HEARTSONG by Phoenix Sullivan (box set exclusive)
By night, as a Gabriel Hound, the fae Brinn runs with The Wild Hunt. When she's unwittingly thralled by princes Alain and Pellinore, she wants only their blood to free her. Until they form a grudging bond that soon turns intimate. Love should be easy, but The Wild Hunt wants Brinn back, the Questing Beast wants Pel, and Alain wants the impossible--to keep them both at his side. An Arthurian-era PNR.

Tuesday, October 21, 2014

When It Rains

When it rains in Los Angeles,
we are all cats.
The slightest sprinkle
and we hiss.  Water which
would not merit an
umbrella keeps us indoors,
yowling at the liquid
which must be acid
falling from the sky.
We drive 5mph.  It
is a good day today
to be a duck.

-my old poetry found in a forgotten notebook

Release Day of Der Holzfäller

Do you have a German speaker in your life you think would enjoy The Woodcutter? Well, today is your lucky day! Announcing the release of the new German translation of The Woodcutter by AmazonCrossing... *drumroll*... Der Holzfäller!

I'm so proud, I might just bust my dirndl!  (FUN FACT!  I was on the 5th place Texas State Champion German folk dance team in high school and when Der Holzfäller hits 5k sales, I'll dig out some old pictures for you.  My Aquanet bangs are a wonder. Don't feel bad for me. I've actually used my polka skills far more times than calculus.)

Since so many of the fairytales featured in The Woodcutter were first recorded by the Brothers Grimm, it seems rather lovely to return this new fairytale back to its roots.  Here's to you, Wilhelm and Jacob Grimm!

Sunday, October 19, 2014

Sunday, October 5, 2014

London - 8/15/14

And so the morning dawned on my final day at RADA.  I looked around my little dorm room and realized it would be the last morning I would be there.  Tomorrow, I had to be packed and out by 10AM.  As my flatmate and I walked down the street to the school, our conversation was about the past four weeks - how it went so fast, yet went so slow; how glad we were it was over and how we didn't know what life would be like without it.  She was such a sweetheart.  Prior to school, she had spent two weeks hiking the U.K. with her dad.  The next morning, she was hopping a 7AM plane for Ireland.  She decided the night before.  She would spend a week kissing Blarney stones and sipping pints with the locals before heading back to NYC where she was working to be an actress, keeping herself afloat training in yoga and body work.  We bonded many a late evening in our little suite's kitchen over scansion and cheese.  Every morning, we would make the hike to school together.  Her with her little bag, me with my massive rolling purse stuffed with a Complete Works of Shakespeare, trainers, deodorant, and rehearsal skirt.   Eight hours a day, five days a week, plus rehearsals.  We talked about the people brave enough to stay on for another week at RADA mounting a full Shakespeare play (off book, mind you) in five days.  I wanted a nap just thinking about it.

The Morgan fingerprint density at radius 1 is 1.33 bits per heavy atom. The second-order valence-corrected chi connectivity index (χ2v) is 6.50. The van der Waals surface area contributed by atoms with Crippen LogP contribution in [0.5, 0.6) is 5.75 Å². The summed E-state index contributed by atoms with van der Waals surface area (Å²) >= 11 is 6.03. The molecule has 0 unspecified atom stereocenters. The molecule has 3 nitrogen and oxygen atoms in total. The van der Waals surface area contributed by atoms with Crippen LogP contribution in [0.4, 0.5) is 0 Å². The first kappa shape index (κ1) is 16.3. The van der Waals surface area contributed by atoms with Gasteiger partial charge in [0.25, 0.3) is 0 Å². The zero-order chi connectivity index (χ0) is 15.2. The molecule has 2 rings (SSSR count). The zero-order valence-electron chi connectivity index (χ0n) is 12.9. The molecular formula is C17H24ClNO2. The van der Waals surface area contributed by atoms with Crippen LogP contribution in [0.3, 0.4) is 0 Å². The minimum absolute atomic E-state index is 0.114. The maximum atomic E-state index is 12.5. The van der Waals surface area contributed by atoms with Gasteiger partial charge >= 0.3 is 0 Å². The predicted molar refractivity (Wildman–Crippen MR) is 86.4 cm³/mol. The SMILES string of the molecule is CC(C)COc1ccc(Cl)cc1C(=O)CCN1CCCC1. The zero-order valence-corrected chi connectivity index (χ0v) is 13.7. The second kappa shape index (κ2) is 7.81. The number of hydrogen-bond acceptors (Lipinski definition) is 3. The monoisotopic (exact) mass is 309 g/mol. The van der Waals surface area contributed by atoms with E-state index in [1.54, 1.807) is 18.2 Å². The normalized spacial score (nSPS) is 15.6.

Over the four weeks, our group worked on an hour long cutting of Richard III.  That play will forever hold a very special place in my heart.  I am more than happy to give you a complete dissertation on the Anne/Richard scene anytime you want.  Or anytime you  don't want.  I'll break out this debate whether you are in or out.